Covid-19

Part of the debate – in the House of Commons at 5:19 pm on 12th January 2021.

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Photo of John Redwood John Redwood Conservative, Wokingham 5:19 pm, 12th January 2021

We have done many more tests than many other countries, and I pay tribute to Ministers and the NHS for all the hard work that has gone into achieving that. We are now vaccinating many more people than in other countries. We have got ahead, and that is very good news. As the Government see the main way out for us to relax the controls as being the vaccination of many more people, we wish everyone every speed and success in rolling out those vaccines.

I also think congratulations are in order for finding two more treatments that can make a difference to the death rate and reduce the length of time people suffer with a severe form of the disease, but what about ivermectin, which some doctors in other countries say can also achieve good results and reduce the death rate? It would be useful to know what progress is being made with the UK tests and whether that might ever be a recommended treatment, because the more treatments we can have to cut the death rate the better.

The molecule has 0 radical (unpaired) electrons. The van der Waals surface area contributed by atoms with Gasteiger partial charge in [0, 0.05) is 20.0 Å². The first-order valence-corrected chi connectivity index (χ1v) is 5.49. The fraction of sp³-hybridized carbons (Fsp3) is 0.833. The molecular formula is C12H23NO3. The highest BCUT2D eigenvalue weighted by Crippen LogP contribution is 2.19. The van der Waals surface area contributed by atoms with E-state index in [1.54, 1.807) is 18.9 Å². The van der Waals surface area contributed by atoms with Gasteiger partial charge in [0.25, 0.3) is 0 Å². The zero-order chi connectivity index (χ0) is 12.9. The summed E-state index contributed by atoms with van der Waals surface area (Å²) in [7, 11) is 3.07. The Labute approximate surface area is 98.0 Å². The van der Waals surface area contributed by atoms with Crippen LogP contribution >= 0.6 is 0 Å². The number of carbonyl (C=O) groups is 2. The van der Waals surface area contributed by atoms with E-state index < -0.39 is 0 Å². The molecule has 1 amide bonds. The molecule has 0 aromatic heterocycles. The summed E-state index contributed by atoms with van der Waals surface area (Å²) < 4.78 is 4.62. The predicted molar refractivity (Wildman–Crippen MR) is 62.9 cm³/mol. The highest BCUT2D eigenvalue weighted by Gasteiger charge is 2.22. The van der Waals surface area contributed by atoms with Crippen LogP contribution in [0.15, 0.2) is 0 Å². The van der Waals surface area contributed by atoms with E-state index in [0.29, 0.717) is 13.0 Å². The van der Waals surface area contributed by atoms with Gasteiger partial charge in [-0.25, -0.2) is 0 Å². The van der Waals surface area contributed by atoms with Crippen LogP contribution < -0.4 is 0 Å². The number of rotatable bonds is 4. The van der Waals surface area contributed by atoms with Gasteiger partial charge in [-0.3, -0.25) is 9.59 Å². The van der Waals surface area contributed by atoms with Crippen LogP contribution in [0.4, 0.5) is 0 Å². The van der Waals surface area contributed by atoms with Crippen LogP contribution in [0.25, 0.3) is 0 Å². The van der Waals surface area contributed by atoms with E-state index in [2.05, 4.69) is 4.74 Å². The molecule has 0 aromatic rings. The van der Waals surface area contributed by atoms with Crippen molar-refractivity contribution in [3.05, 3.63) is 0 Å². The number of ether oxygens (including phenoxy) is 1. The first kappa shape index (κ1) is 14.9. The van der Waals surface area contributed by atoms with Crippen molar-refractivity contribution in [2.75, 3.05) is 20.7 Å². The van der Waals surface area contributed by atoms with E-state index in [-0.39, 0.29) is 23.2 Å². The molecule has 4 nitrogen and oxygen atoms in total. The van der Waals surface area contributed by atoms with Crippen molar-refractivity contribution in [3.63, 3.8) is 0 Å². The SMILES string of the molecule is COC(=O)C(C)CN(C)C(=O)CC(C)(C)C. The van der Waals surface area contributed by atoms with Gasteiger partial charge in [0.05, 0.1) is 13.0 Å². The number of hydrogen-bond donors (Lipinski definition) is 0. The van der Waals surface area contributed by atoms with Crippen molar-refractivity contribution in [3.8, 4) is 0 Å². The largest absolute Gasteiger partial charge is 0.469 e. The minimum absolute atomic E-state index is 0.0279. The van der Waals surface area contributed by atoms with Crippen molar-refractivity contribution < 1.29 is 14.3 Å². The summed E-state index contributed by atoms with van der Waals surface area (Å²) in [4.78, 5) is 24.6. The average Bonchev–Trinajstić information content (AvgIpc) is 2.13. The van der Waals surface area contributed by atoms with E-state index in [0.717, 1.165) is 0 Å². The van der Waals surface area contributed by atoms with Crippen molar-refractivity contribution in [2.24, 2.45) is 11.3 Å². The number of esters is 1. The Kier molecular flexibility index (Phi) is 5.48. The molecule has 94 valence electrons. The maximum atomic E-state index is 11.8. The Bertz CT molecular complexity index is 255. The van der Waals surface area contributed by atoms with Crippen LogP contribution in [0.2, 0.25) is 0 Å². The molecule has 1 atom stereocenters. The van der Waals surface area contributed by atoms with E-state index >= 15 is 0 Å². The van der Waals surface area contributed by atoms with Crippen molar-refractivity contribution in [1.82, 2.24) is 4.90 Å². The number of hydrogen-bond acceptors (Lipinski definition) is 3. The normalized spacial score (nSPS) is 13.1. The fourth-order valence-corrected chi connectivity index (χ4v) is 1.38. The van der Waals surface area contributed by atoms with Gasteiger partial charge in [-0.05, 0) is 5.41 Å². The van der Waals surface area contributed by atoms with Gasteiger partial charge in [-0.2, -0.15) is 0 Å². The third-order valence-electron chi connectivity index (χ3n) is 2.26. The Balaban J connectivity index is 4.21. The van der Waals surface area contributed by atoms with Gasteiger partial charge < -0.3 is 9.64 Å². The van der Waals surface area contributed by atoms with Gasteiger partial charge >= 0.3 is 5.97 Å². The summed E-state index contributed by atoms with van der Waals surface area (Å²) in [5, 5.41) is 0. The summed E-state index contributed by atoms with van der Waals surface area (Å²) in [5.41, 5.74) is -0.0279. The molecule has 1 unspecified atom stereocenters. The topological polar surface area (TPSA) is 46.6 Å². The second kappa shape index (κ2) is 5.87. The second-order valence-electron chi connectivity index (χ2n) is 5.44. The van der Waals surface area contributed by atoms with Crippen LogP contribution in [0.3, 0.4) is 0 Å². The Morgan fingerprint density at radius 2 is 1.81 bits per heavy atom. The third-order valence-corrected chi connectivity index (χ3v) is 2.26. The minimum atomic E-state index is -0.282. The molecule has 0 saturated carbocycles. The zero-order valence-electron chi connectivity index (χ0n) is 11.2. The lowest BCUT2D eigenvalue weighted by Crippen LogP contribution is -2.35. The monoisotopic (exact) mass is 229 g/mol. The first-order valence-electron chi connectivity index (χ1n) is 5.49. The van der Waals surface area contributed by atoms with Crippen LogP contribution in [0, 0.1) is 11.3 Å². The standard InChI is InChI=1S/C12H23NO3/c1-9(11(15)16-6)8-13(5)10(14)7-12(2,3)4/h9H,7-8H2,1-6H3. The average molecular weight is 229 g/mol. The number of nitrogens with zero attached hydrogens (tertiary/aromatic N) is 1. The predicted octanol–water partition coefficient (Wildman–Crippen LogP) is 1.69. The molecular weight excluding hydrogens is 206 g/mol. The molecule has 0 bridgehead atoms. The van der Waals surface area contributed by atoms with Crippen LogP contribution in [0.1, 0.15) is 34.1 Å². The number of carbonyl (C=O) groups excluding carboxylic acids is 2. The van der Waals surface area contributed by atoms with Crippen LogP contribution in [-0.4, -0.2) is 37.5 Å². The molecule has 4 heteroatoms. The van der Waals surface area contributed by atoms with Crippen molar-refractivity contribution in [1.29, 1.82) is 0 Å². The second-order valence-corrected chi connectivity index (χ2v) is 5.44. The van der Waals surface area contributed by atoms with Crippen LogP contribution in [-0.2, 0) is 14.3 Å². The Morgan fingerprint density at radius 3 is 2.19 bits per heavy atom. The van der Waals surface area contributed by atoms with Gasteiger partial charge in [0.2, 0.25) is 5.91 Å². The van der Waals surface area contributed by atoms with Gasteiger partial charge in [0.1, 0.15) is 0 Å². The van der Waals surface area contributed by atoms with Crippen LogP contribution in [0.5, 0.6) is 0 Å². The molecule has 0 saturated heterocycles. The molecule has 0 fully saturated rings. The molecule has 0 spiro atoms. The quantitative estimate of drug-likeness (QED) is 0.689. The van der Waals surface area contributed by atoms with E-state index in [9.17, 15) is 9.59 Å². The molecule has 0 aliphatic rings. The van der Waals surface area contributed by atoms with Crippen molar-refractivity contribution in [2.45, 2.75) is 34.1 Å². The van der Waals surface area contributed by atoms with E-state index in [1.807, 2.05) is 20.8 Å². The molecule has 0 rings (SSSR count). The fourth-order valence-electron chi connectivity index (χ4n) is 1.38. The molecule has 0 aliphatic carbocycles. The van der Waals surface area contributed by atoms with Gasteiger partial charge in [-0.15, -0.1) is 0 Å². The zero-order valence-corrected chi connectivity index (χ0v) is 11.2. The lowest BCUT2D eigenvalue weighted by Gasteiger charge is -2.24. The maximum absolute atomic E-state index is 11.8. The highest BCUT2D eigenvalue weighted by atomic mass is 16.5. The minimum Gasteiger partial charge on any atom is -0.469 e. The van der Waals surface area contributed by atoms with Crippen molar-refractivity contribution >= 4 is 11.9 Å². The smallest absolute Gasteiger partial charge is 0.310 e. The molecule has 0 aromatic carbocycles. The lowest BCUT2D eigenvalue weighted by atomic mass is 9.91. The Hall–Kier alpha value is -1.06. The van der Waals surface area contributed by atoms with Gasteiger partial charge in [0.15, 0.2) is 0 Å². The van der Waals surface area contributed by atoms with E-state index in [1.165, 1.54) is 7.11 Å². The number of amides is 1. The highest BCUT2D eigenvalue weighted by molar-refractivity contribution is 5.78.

I would also be interested to know what our experts think about why there have been such differential case rates and death rates around the world. Unfortunately, the UK has now joined the group of countries where the death rate is over 0.1% of the total population, which means quite a lot of deaths, as we know to our sorrow and cost. We have joined many other countries in that grouping, but why is it that countries like Sweden and Brazil have not yet got to 0.1% when some have been very critical of the way they have handled the virus, and why do many Asian countries seem to have got through with much less damage? What does the international research tell us about the reasons? Why is it, too, that a country such as Belgium has been blighted by such a high death rate and a pretty high case rate? Of course, testing more means that we identify more cases, but our case rate is still not one of the worst in the world, so clearly some of the actions taken are having a beneficial impact.

I also urge the Government to do rather more for the self-employed and small businesses. They are bearing the brunt of the economic damage of the policies being pursued, and more could be done, particularly for those small businesses and the self-employed who have not received any help at all. Many of them are in business areas in which there have been closures for the best part of a year now, and in which social contact is very important for the business model, meaning their revenues are well down. We are going to need them, and we need a recovery fairly soon. So I wish every success to those doing the vaccinations, and I hope we can then lift some of the restrictions, because we want to have a vibrant small business and small enterprise sector available to power the recovery we so desperately need.